Charles Wells & Prentice Webb
Kent Local History Papers No.6
It is a little known fact that the Bredgar & Wormshill Light Railway was only part of what was to be a very extensive narrow gauge railway linking various agricultural centres in mid Kent.
Unfortunately, as this brief account will tell, the only section actually built was that which exists today, and the grand plans of the founding fathers were to come to nothing. If it had come to fruition then the Mid Kent Light Railway might now be as famous as it’s Welsh counterparts.
I hope that you enjoy this account of a great 19th century enterprise and will join with me in thanking those who have ensured that part of our national heritage has been preserved for our enjoyment and education.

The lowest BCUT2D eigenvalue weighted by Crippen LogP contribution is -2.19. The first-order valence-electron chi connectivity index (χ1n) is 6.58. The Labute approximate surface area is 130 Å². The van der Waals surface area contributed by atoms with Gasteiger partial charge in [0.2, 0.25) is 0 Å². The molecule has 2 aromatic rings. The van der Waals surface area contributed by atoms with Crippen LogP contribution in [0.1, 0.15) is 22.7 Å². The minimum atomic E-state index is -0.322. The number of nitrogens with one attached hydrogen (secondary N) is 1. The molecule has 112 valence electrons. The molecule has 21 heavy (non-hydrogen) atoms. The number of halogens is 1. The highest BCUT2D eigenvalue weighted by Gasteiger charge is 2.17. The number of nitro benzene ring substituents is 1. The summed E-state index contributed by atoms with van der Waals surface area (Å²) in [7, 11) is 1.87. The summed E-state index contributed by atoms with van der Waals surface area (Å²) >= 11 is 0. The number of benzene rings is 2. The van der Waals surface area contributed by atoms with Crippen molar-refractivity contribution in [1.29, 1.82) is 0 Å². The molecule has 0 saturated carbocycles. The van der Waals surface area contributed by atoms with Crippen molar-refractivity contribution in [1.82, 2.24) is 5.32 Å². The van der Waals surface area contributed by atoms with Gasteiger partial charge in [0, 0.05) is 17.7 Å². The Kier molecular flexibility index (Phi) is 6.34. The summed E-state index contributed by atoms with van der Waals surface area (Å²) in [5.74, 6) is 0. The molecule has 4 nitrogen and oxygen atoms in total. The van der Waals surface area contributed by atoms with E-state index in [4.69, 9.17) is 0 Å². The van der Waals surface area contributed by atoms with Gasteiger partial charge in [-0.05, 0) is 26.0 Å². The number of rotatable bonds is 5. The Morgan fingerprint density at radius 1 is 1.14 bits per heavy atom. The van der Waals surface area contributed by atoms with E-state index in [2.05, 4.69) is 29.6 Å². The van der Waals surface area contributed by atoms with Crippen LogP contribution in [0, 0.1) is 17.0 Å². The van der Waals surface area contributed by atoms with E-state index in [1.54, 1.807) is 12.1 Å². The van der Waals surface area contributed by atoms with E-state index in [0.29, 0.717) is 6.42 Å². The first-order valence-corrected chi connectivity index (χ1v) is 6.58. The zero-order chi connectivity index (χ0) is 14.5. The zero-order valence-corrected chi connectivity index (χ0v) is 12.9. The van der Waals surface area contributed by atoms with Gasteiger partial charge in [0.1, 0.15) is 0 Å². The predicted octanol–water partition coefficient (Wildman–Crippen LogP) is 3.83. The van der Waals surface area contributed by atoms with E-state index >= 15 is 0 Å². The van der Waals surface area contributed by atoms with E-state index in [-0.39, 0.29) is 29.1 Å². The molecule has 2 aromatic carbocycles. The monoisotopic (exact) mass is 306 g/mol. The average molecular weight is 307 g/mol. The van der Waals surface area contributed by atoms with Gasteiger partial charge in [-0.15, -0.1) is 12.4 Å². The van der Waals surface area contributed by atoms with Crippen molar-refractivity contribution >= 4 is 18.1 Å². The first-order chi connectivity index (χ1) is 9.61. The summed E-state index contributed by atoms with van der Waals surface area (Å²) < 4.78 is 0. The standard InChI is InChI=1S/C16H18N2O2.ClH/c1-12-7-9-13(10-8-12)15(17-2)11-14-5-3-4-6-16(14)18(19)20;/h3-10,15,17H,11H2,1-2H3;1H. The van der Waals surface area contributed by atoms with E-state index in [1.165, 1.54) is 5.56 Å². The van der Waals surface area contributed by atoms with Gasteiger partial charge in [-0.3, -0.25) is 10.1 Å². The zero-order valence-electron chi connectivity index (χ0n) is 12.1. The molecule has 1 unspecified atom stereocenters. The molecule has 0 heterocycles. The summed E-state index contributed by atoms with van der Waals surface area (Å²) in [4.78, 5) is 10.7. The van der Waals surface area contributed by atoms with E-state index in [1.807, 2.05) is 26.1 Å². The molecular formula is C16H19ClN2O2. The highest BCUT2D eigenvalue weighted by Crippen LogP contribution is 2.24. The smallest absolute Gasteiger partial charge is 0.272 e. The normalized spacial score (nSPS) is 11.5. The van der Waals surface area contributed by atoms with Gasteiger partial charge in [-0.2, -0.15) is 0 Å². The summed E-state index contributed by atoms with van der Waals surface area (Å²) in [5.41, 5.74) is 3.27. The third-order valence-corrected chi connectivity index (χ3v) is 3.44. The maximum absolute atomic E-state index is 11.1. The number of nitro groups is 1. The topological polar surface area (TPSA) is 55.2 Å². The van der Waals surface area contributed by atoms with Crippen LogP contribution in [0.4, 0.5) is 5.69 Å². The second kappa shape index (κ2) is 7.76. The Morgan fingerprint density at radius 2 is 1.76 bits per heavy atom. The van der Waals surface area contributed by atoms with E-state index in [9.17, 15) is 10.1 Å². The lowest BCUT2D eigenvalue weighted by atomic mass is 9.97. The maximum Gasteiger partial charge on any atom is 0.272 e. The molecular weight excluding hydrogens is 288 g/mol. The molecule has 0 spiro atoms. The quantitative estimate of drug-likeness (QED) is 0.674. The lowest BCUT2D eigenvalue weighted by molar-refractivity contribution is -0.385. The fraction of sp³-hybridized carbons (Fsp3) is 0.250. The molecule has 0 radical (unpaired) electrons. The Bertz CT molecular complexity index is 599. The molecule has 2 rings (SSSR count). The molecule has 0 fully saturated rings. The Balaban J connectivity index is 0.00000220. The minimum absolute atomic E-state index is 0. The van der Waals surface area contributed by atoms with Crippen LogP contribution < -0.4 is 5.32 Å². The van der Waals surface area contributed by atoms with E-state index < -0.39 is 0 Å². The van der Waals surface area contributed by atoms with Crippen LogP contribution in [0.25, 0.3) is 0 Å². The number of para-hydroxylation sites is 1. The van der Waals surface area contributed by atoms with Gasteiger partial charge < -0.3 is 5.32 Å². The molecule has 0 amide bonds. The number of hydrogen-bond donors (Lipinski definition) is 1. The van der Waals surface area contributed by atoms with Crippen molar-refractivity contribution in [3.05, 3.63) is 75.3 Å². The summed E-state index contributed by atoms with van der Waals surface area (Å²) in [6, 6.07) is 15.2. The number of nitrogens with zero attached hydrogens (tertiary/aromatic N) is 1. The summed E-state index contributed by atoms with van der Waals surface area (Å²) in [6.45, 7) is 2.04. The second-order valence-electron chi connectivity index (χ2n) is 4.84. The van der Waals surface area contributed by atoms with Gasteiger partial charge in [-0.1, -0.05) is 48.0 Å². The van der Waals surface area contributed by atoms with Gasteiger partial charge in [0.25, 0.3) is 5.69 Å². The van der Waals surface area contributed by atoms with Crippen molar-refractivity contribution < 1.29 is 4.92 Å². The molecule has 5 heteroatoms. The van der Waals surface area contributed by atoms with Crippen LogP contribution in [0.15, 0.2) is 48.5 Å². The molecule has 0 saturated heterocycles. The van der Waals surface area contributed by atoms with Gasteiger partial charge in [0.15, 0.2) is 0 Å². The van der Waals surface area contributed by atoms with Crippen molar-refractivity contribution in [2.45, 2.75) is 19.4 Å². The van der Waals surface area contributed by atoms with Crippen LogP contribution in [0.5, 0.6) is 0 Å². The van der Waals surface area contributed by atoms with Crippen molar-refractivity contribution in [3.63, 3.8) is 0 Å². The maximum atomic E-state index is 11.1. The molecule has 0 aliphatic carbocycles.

A Railway is Planned
Anyone familiar with Bazallan’s 16th century ‘Survey of Kentish Agriculture’ will know of the importance of the village of Bredgar near Sittingbourne. For many years this was a thriving market dealing in both produce and livestock. The weekly market drew people from all over Kent and it was not unusual for the lanes leading to the village to be completely blocked by drovers and their flocks.
Although the importance of the market lasted well into the 19th century the popularity of the market began to wane as communication and transport began to open up the County. Weekly or monthly markets began to spring up in even the smallest of villages and the local economy began to suffer as a consequence. With the situation now reaching crisis point the Bredgar Village Council met on May 1st 1895 to discuss possible solutions. In charge of the meeting was the Leader of the Council Mr. B.G.S.Phead, who had recently visited several of the new ‘light railways’ which were finding favour in other parts of the country.